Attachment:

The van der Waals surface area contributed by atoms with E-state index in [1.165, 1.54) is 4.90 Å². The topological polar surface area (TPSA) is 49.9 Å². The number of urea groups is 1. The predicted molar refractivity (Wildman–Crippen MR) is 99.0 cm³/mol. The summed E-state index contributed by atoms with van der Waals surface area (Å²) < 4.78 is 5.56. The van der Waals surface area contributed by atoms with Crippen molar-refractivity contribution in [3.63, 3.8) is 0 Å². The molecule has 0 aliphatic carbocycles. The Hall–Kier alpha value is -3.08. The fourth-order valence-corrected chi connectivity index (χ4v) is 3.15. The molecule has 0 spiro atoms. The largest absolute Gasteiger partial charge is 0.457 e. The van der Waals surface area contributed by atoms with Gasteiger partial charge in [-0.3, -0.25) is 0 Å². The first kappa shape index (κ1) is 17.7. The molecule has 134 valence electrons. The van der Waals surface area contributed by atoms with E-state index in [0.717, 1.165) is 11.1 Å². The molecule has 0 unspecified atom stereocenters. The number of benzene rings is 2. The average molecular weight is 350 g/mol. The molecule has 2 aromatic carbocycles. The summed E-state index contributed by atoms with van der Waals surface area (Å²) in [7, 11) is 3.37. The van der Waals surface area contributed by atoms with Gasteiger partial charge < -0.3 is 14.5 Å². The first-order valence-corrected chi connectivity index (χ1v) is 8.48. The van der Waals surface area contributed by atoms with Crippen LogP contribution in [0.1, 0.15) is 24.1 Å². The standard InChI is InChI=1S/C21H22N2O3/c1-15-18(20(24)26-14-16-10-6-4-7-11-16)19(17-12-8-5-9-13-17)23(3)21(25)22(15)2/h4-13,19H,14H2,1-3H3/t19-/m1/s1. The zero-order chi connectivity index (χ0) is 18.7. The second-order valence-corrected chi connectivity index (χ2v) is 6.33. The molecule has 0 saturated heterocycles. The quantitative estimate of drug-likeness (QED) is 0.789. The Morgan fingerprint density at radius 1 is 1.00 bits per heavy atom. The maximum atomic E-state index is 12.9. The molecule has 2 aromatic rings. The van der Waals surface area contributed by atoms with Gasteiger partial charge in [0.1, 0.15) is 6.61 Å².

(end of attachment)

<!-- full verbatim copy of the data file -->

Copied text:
The van der Waals surface area contributed by atoms with E-state index in [1.165, 1.54) is 4.90 Å². The topological polar surface area (TPSA) is 49.9 Å². The number of urea groups is 1. The predicted molar refractivity (Wildman–Crippen MR) is 99.0 cm³/mol. The summed E-state index contributed by atoms with van der Waals surface area (Å²) < 4.78 is 5.56. The van der Waals surface area contributed by atoms with Crippen molar-refractivity contribution in [3.63, 3.8) is 0 Å². The molecule has 0 aliphatic carbocycles. The Hall–Kier alpha value is -3.08. The fourth-order valence-corrected chi connectivity index (χ4v) is 3.15. The molecule has 0 spiro atoms. The largest absolute Gasteiger partial charge is 0.457 e. The van der Waals surface area contributed by atoms with Gasteiger partial charge in [-0.3, -0.25) is 0 Å². The first kappa shape index (κ1) is 17.7. The molecule has 134 valence electrons. The van der Waals surface area contributed by atoms with E-state index in [0.717, 1.165) is 11.1 Å². The molecule has 0 unspecified atom stereocenters. The number of benzene rings is 2. The average molecular weight is 350 g/mol. The molecule has 2 aromatic carbocycles. The summed E-state index contributed by atoms with van der Waals surface area (Å²) in [7, 11) is 3.37. The van der Waals surface area contributed by atoms with Gasteiger partial charge < -0.3 is 14.5 Å². The first-order valence-corrected chi connectivity index (χ1v) is 8.48. The van der Waals surface area contributed by atoms with Crippen LogP contribution in [0.1, 0.15) is 24.1 Å². The standard InChI is InChI=1S/C21H22N2O3/c1-15-18(20(24)26-14-16-10-6-4-7-11-16)19(17-12-8-5-9-13-17)23(3)21(25)22(15)2/h4-13,19H,14H2,1-3H3/t19-/m1/s1. The zero-order chi connectivity index (χ0) is 18.7. The second-order valence-corrected chi connectivity index (χ2v) is 6.33. The molecule has 0 saturated heterocycles. The quantitative estimate of drug-likeness (QED) is 0.789. The Morgan fingerprint density at radius 1 is 1.00 bits per heavy atom. The maximum atomic E-state index is 12.9. The molecule has 2 aromatic rings. The van der Waals surface area contributed by atoms with Gasteiger partial charge in [0.1, 0.15) is 6.61 Å².